If you said it sounds a lot like the TSA, you're right. Bruce Schneier, a security technologist, estimates we can expect to find about 1 terrorist among 8 million people passing through airports. This low base rate already makes it clear that the TSA will be relegated to screening false positives nearly all the time. It's hard to be certain. But, as one online journalist pointed out, the TSA's success rate – far from being 99% as in our example above – is close enough to 0 to be negligible. They've found lots of contraband, including weapons and even explosives. But I wasn't able to find a single instance that was linked to a terrorist or terrorist group. We do know that terrorists are still flying. They are occasionally caught – by other agencies – prior to flying. Setting aside the questionable competency or practicality of TSA procedures, and based purely on numbers alone, do you think the TSA is worth a reported 8 billion dollars and 90 million hours of waiting in line per year?
Keep in mind that base rates tend to have little to no effect if they are very high. Since about 50% of women who take pregnancy tests are already pregnant, pregnancy tests are accurate enough to be generally reliable. Of course, everyone knows that they are also not 100% accurate. A good way to think about probabilities and percentages is to use natural frequencies. Just as I did in the situations I talked about tonight, think about a group of people in terms of tens or hundreds out of thousands or millions. That will help you understand what all the numbers really mean.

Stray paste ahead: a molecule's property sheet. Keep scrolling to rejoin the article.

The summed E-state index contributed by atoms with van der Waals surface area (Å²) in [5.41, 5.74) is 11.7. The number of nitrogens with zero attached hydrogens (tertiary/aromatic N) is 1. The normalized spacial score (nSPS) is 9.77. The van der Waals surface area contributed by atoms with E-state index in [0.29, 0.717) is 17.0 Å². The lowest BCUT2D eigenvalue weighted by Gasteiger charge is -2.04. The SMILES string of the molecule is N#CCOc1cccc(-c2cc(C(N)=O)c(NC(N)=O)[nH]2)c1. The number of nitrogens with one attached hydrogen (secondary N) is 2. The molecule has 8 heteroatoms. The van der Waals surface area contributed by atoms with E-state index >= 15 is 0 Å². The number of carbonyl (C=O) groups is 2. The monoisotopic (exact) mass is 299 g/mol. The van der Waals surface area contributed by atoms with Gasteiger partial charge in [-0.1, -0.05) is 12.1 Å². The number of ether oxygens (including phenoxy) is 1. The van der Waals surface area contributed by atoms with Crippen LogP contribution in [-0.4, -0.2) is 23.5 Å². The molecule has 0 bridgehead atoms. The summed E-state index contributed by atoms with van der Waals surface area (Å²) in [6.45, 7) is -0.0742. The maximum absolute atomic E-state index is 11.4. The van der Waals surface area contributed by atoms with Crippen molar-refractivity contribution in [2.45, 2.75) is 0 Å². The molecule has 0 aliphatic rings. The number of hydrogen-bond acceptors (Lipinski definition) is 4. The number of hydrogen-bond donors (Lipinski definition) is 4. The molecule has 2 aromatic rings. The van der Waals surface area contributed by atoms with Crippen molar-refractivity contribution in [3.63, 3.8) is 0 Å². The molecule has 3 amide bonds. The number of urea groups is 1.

I hope that you leave tonight with a good understanding of what base rates are and how they affect how we think about problems. Both problems that affect us personally, and societal issues that affect all of us.
Excellent advice, thank you very much. I had not considered that option for some reason.
Yes, I am relatively new to rationalism as a whole, I started seriously studying it about a year ago. Nonetheless, it's pretty easy to stay enthusiastic - I just have to read a page of failblog or try to talk to a friend...about anything...lol
Please forgive me if this post doesn't belong here. I want to start a non-profit teaching rationality to a broad audience, starting off as one-day workshops on the weekends. Initially as a hobby, and then see where it goes from there. Can anyone give me practical advice, insofar as market research (nonprofits don't tend to post their annual reports), advertising (how do I make this look good to the average guy who says, "There's nothing wrong with the way I think/I'm not stupid/My life is fine the way it is") and how to present Bayes' Theorem to people who are allergic to anything resembling math? I really want to help do something about the state of intellect of humanity. Again, I apologize if this post doesn't belong here/is redundant.